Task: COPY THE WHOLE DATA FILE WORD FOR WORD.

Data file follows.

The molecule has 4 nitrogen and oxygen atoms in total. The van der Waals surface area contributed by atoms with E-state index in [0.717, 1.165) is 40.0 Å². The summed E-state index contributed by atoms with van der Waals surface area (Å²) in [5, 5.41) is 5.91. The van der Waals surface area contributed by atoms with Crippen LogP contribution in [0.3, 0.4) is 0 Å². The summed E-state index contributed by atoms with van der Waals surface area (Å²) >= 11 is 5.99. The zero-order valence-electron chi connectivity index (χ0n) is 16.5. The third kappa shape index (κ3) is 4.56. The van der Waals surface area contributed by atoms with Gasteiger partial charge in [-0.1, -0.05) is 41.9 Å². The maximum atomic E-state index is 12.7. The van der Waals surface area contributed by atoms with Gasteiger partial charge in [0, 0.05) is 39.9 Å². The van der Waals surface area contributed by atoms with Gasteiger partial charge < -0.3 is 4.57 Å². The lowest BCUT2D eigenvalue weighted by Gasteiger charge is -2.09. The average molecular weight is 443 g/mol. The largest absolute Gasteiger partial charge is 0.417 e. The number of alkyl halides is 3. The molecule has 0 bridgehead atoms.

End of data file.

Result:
The molecule has 4 nitrogen and oxygen atoms in total. The van der Waals surface area contributed by atoms with E-state index in [0.717, 1.165) is 40.0 Å². The summed E-state index contributed by atoms with van der Waals surface area (Å²) in [5, 5.41) is 5.91. The van der Waals surface area contributed by atoms with Crippen LogP contribution in [0.3, 0.4) is 0 Å². The summed E-state index contributed by atoms with van der Waals surface area (Å²) >= 11 is 5.99. The zero-order valence-electron chi connectivity index (χ0n) is 16.5. The third kappa shape index (κ3) is 4.56. The van der Waals surface area contributed by atoms with Gasteiger partial charge in [-0.1, -0.05) is 41.9 Å². The maximum atomic E-state index is 12.7. The van der Waals surface area contributed by atoms with Gasteiger partial charge in [0, 0.05) is 39.9 Å². The van der Waals surface area contributed by atoms with Gasteiger partial charge < -0.3 is 4.57 Å². The lowest BCUT2D eigenvalue weighted by Gasteiger charge is -2.09. The average molecular weight is 443 g/mol. The largest absolute Gasteiger partial charge is 0.417 e. The number of alkyl halides is 3. The molecule has 0 bridgehead atoms.